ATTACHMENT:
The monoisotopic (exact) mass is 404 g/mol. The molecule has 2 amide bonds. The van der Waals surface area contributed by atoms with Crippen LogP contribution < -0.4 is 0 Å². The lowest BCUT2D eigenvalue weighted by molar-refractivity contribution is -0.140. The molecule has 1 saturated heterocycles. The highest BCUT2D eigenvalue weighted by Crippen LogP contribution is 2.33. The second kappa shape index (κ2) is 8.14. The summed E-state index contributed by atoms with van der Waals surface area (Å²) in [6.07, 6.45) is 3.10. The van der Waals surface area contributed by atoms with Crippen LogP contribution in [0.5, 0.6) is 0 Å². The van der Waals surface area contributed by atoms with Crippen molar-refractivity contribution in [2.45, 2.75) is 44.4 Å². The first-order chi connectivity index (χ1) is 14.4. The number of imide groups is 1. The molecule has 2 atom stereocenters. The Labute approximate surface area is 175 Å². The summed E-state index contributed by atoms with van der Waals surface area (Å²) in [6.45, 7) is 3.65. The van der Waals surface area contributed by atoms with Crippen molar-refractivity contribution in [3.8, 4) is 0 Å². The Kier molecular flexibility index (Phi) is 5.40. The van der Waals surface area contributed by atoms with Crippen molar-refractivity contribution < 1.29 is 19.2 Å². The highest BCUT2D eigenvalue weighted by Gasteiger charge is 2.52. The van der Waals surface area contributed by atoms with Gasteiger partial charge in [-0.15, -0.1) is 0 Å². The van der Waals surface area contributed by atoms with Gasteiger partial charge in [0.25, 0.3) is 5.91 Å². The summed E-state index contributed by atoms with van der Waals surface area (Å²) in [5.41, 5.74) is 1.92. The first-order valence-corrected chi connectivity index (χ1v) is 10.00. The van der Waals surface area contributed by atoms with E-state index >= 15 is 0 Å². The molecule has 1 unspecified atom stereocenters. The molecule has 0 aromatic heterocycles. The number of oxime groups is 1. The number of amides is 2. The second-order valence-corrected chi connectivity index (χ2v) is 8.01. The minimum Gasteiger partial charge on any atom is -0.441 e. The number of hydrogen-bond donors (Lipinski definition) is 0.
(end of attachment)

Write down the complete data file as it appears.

The monoisotopic (exact) mass is 404 g/mol. The molecule has 2 amide bonds. The van der Waals surface area contributed by atoms with Crippen LogP contribution < -0.4 is 0 Å². The lowest BCUT2D eigenvalue weighted by molar-refractivity contribution is -0.140. The molecule has 1 saturated heterocycles. The highest BCUT2D eigenvalue weighted by Crippen LogP contribution is 2.33. The second kappa shape index (κ2) is 8.14. The summed E-state index contributed by atoms with van der Waals surface area (Å²) in [6.07, 6.45) is 3.10. The van der Waals surface area contributed by atoms with Crippen LogP contribution in [0.5, 0.6) is 0 Å². The van der Waals surface area contributed by atoms with Crippen molar-refractivity contribution in [2.45, 2.75) is 44.4 Å². The first-order chi connectivity index (χ1) is 14.4. The number of imide groups is 1. The molecule has 2 atom stereocenters. The Labute approximate surface area is 175 Å². The summed E-state index contributed by atoms with van der Waals surface area (Å²) in [6.45, 7) is 3.65. The van der Waals surface area contributed by atoms with Crippen molar-refractivity contribution in [3.8, 4) is 0 Å². The Kier molecular flexibility index (Phi) is 5.40. The van der Waals surface area contributed by atoms with Crippen molar-refractivity contribution < 1.29 is 19.2 Å². The highest BCUT2D eigenvalue weighted by Gasteiger charge is 2.52. The van der Waals surface area contributed by atoms with Gasteiger partial charge in [-0.15, -0.1) is 0 Å². The van der Waals surface area contributed by atoms with Gasteiger partial charge in [0.25, 0.3) is 5.91 Å². The summed E-state index contributed by atoms with van der Waals surface area (Å²) in [5.41, 5.74) is 1.92. The first-order valence-corrected chi connectivity index (χ1v) is 10.00. The van der Waals surface area contributed by atoms with E-state index >= 15 is 0 Å². The molecule has 1 unspecified atom stereocenters. The molecule has 0 aromatic heterocycles. The number of oxime groups is 1. The number of amides is 2. The second-order valence-corrected chi connectivity index (χ2v) is 8.01. The minimum Gasteiger partial charge on any atom is -0.441 e. The number of hydrogen-bond donors (Lipinski definition) is 0.